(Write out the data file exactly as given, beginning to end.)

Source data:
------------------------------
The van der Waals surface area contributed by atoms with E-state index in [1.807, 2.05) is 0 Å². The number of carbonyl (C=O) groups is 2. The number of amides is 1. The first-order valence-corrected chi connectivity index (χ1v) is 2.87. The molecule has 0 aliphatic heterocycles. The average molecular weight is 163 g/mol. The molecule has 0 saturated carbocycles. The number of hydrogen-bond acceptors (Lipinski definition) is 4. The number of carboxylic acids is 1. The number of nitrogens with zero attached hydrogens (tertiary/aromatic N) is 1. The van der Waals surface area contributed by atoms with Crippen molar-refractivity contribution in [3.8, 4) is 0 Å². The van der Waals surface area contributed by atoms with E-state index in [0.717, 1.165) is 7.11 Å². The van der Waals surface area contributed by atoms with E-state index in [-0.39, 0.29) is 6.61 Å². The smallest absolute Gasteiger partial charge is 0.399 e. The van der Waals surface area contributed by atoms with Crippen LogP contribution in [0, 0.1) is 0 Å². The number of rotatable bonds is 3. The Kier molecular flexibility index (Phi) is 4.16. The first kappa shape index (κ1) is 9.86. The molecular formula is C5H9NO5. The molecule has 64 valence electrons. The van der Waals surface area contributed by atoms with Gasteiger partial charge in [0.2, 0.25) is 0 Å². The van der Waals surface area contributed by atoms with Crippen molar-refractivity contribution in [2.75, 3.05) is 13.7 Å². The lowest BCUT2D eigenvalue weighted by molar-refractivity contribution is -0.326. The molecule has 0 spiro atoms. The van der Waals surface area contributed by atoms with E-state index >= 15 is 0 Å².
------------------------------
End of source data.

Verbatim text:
The van der Waals surface area contributed by atoms with E-state index in [1.807, 2.05) is 0 Å². The number of carbonyl (C=O) groups is 2. The number of amides is 1. The first-order valence-corrected chi connectivity index (χ1v) is 2.87. The molecule has 0 aliphatic heterocycles. The average molecular weight is 163 g/mol. The molecule has 0 saturated carbocycles. The number of hydrogen-bond acceptors (Lipinski definition) is 4. The number of carboxylic acids is 1. The number of nitrogens with zero attached hydrogens (tertiary/aromatic N) is 1. The van der Waals surface area contributed by atoms with Crippen molar-refractivity contribution in [3.8, 4) is 0 Å². The van der Waals surface area contributed by atoms with E-state index in [0.717, 1.165) is 7.11 Å². The van der Waals surface area contributed by atoms with E-state index in [-0.39, 0.29) is 6.61 Å². The smallest absolute Gasteiger partial charge is 0.399 e. The van der Waals surface area contributed by atoms with Crippen LogP contribution in [0, 0.1) is 0 Å². The number of rotatable bonds is 3. The Kier molecular flexibility index (Phi) is 4.16. The first kappa shape index (κ1) is 9.86. The molecular formula is C5H9NO5. The molecule has 64 valence electrons. The van der Waals surface area contributed by atoms with Gasteiger partial charge in [0.2, 0.25) is 0 Å². The van der Waals surface area contributed by atoms with Crippen molar-refractivity contribution in [2.75, 3.05) is 13.7 Å². The lowest BCUT2D eigenvalue weighted by molar-refractivity contribution is -0.326. The molecule has 0 spiro atoms. The van der Waals surface area contributed by atoms with E-state index >= 15 is 0 Å².